Well, I remember when I started this business, a beam stop was done with a recycled block of lead and reflections stopped with carton boxes 😉 Brown boxes, black carton catches fires, of course (tell this to my undergrad-self). Not any longer, of course!
About ten years ago, I started the procurement and development of my first two-photon microscope. For the first time, I was directly responsible of laser safety and I had to take decisions about how to build a system that was safe for a user facility in a biomedical research institute. As I was coupling commercially sourced systems (Leica SP5, Chameleon Vision 2 and Pulse Select) and I was not planning much customization for the excitation path of this instrument (I heavily develop assays and detection), I opted to fully enclose the laser in lens tubes. The resulting system is safe, stable, and no more difficult to align compared to other enclosures.
I think that enclosures around the complete table might make sense in many instances, particularly when compartmentalized in sub-sections, but this is the system that worked best for me at the time. One solution I wish to share, is a bypass for the Pulse Picker we had used to develop spectrally resolved FLIM utilizing smart SPAD arrays (detectors that integrate photon counting electronics with them).
As I start planning replacement of this systems, I wished to share this design, in case some of you might find it useful. In the image on the left, you can see the Ti:Sapphire on the top, the pulse-picker on the right and the first enclosure by Leica used to steer the beam to their in-coupling optics (bottom-right).
In the middle, the laser bypass we utilize to direct the laser through the pulse-picker or around it.
In the image below, you see a close-up photo of the by-pass. The black box with the rectangular aluminum cover is the Leica spectral flattener used to reduce power of the Chameleon Vision at the peak wavelength. One of the few customization I needed here was simply to have a hole on a Thorlabs SM2 lens tube to accommodate this filter. This is screwed in a C4W-CC cube that can host a movable turning mirror with high reproducibility. The alignment of the microscope without the pulse-picker is done with the pair of mirrors provided by Leica. The alignment of the Pulse Picker is done with the kinematic mirrors visible on the left (M1 and M2). I placed a light-block behind them just in case one would become lose or to block the small amount of light transmitted through them. A kinematic cube is used to host ultrafast beam sampler by Newport to direct a small fraction of light to the Thorlabs PIN diode I use to feed the electronics of the pulse picker. In front of the PIN diode I have an xy-translating cage element. An empty four-way cube is used to allow the laser beam to pass from top to bottom (bypassed) or from left to right (coupled pulse picker). The aluminum block tagged as L1 is just a cover for the C4W-CC when empty.
At the output of the pulse-picker, you see the mirror image of this bypass (on the right) and the two steering mirrors by Leica (the cylindrical towers). On the far right of the picture there is the in-coupling optics by Leica, preceded by two diagnostics ports.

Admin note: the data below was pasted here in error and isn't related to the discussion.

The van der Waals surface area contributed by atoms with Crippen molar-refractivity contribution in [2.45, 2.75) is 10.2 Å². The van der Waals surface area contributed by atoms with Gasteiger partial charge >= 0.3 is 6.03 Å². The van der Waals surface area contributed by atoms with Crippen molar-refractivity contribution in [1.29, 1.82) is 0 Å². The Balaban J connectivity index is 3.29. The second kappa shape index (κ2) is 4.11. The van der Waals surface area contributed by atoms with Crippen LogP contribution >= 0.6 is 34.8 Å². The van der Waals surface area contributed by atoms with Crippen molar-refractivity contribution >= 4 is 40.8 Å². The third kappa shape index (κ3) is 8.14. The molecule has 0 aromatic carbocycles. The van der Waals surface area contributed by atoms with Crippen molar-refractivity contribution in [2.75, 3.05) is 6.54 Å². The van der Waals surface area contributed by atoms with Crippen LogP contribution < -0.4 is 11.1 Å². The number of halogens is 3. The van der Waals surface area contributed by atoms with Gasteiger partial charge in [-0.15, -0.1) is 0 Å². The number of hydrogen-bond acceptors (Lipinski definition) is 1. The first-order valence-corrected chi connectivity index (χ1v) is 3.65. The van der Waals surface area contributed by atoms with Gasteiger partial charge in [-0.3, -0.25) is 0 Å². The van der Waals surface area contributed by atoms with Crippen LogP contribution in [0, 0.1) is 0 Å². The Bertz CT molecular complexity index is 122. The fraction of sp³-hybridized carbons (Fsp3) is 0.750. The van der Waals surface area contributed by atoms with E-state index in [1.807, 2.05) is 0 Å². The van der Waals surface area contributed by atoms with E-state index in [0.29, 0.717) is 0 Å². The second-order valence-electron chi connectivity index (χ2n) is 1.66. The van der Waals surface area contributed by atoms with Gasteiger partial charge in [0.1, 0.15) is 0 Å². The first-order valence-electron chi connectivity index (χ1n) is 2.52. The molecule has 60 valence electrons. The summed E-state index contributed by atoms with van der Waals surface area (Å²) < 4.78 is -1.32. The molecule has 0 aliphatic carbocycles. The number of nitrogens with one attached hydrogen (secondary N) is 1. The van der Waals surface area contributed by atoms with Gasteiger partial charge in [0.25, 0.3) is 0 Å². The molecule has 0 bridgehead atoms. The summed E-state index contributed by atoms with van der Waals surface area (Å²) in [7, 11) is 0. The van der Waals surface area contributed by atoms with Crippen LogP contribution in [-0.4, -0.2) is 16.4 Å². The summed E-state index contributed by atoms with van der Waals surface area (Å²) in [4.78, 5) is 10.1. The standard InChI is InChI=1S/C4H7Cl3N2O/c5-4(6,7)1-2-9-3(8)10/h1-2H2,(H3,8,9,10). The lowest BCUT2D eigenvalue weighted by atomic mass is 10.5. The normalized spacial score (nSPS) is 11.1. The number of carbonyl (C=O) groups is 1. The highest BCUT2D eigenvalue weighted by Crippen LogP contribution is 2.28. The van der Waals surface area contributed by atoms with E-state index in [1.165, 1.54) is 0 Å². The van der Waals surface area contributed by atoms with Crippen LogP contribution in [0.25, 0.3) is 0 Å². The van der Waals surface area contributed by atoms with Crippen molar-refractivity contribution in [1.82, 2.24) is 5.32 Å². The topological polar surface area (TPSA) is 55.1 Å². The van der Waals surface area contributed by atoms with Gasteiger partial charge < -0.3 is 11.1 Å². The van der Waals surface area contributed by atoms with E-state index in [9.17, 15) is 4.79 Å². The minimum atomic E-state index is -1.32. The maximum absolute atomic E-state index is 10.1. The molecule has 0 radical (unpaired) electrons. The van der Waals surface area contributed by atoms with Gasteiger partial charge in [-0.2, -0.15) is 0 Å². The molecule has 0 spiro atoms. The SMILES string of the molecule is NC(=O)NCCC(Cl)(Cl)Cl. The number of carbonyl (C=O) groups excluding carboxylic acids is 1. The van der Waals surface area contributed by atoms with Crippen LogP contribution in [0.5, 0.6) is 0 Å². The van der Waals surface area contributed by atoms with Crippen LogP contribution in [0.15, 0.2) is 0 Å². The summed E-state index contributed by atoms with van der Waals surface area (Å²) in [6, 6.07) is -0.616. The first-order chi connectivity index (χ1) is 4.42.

Below, you can see a close-up picture of this part of the coupling. Because of the layout, I needed to add one extra mirror (top left) and aiming to isolate users (placed on the top of the image) from accidental damages of the in-coupling optics, I added a light barrier.
Both diagnostics ports are based on a 4-way kinematic cube from Thorlabs hosting Newport beam samplers. The first port is used to sample the pulses after the pulse-picker and to feed our FLIM electronics. The second has two scopes. First, for course alignment of the system. I have two irises in the system that are aligned when the laser is aligned (roughly) to the in-coupling optics of Leica.
I usually remove a cover at the exit of this diagnostic port and use a fluorescent card to verify alignment, but in this picture you see the fiber coupling a spectrograph we occasionally use to diagnose faults of the laser.
The alignment is simpler that it seems. First we start with a microscope that is fully aligned without pulse-picker as per normal operations. Then, when we need the pulse picker, we insert the two turning mirrors (L1 and R1). We do this with the laser off and with the pulse-picker crystal retracted (coarse alignment) or protected by an alignment card (fine alignment). M1 and M2 are then used to align the beam with the crystal. Then we align the PIN diode and proceed with the fine alignment of the pulse-picker cavity. Once this is done, we align the cavity with the microscope utilizing M4 and M5. For course alignment, the signals from the two diagnostics ports is very useful until some signal is picked on the microscope monitor, after which the final fine tuning of all the optics can proceed.
Be aware, alignment of Class 4 lasers can be dangerous. Therefore, do your own risk assessments and think carefully about the logistics of your system. Now that I am starting to consider the redevelopment of the system, I thought to share these notes with you, hoping that it could be of some use.